Dr Foale’s third trip to space was a joint mission with Russia and featured just the second Russian to ever travel on the space shuttle. Part of the mission was a flyby of Mir to test communications between US and Russian mission control – especially important as Russia used metric measurements and the US used imperial. At the time, a Russian cosmonaut had been on Mir for a year and a quarter and the space shuttle crew could only contact him via an old ham radio. Foale’s main function on the mission was science operator. SPARTAN-204 was used for extravehicular activity (EVA) near end of the flight. Foale began his EVA suspended at the end of the robot arm, away from the payload bay, to test modifications to his spacesuit to keep spacewalkers warmer in the extreme cold of space. He was one of two astronauts scheduled to practice handling the approximately 1,100 kilograms SPARTAN to rehearse space station assembly techniques, but both astronauts reported they were becoming very cold (-6oC) —this portion of the spacewalk being performed during a night pass—and mass handling was curtailed. This 29th Shuttle spacewalk, the first for both a UK-born astronaut and an African-American astronaut, lasted 4 hours, 38 minutes. During EVA they went around the Earth every 1.5 hours.
The US crew weren’t terribly happy about having a Russian on board, but working with the “enemy” is good. At the same time of the mission Bill Clinton and Boris Yeltsin were agreeing to the formation of the ISS.
The information about mission 4 will make up part 2 – How to save a space station
Dr Foale’s fifth trip involved another spacewalk, this time in order to fix the Hubble space telescope. A 386-computer processor was replaced with a 486-computer processor (still in use, but less powerful than the processor in your smartphone). He was involved with fine tuning the guidance centre and getting the telescope pointing in the right direction.
The Hubble space telescope has given us a lot of information. Its orbital speed is 28 000 kilometres per hour, meaning that it completes an entire orbit in just under 97 minutes. In other words, Hubble circles the Earth almost 15 times every day! Jet packs were too big to use when Dr Foale and colleagues went to repair it. They had to tether themselves to the shuttle.
The Hubble Space Telescope (often referred to as HST or Hubble) is a space telescope that was launched into low Earth orbit in 1990 and remains in operation. It was not the first space telescope, but it is one of the largest and most versatile and is well known as both a vital research tool and a public relations boon for astronomy. The Hubble telescope is named after astronomer Edwin Hubble and is one of NASA’s Great Observatories, along with the Compton Gamma Ray Observatory, the Chandra X-ray Observatory, and the Spitzer Space Telescope.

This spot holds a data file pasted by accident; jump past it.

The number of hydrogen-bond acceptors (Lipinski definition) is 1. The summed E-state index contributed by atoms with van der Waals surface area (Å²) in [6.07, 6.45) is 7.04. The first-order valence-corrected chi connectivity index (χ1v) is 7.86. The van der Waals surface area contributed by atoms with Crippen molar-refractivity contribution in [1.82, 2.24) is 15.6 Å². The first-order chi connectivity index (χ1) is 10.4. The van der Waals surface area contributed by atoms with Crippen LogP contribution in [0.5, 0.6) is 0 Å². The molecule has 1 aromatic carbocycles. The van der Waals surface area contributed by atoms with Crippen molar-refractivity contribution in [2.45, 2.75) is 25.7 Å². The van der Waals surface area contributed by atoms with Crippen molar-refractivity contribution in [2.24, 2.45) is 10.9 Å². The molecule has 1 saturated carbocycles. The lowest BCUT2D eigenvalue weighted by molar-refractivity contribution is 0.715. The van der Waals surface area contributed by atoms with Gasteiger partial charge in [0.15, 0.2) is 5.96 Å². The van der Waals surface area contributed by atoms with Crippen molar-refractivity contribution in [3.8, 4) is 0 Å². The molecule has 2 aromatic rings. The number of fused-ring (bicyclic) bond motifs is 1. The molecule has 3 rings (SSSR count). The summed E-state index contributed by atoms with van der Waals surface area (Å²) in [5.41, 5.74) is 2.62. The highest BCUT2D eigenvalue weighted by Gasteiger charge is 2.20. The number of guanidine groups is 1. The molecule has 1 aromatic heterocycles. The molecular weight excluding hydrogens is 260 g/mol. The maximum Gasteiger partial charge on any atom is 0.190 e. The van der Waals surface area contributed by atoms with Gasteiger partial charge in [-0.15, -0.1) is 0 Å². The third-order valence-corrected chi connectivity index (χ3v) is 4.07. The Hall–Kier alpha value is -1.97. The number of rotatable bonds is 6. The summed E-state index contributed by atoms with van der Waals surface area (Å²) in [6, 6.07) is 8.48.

Foale’s final mission saw him spend 195 days aboard the International Space Station. This was after the Columbia disaster so he had to undergo some intensive training on the Russian Soyuz. It was an hour-long bus ride to the launch pad but it only too Soyuz 8.5 minutes to get into orbit. Soyuz is actually more comfortable to travel in than the shuttle. On this mission there were 70 different experiments involving gels, bacteria and other biological items. Physics experiment involved investigating gases in pipes.
View of Soyuz with Earth view in the background taken on the ISS
On the ISS the crew can watch DVDs. A Russian with Dr Foale was obsessed with Stalin and having watched a film about Elizabeth I thought she was like Stalin.
NASA Image: ISS008E20622 – Expedition 8 Commander and Science Officer Michael Foale conducts an inspection of the Microgravity Science Glovebox. https://en.wikipedia.org/wiki/Microgravity_Science_Glovebox
Michael Foale (foreground) exercising on the ISS
One little experiment that Dr Foale showed on the ISS was that the Earth’s magnetic field reaches the ISS.
The following video does not show Dr Foale https://www.youtube.com/watch?v=G_uKt2i2jvc
The ISS involves 17 countries and cost 150 billion dollars. Daytime lass 45minuites.
Some of Dr Foale’s surprising experiments were on fluid behaviour, surface tension and the artificial aurora.
Part 2 – How to save a space station
Dr Foale’s fourth mission was to the Mir space station. As mentioned previously the US crew were not happy working with the soviets.
The main reason why the US government wanted to start cooperating with the Soviet Union was because the US didn’t want to pay for all of a space station themselves. The soviets were keen as soviet scientists had no money.
Of course, the American president, Bill Clinton and the Soviet leader, Boris Yeltsin said the real reason was that cooperation was very important, more important than the pyramids.
The period between 1945 and 1990 was known as the cold war when the US and the USSR did not “talk” and built up piles of nuclear warheads.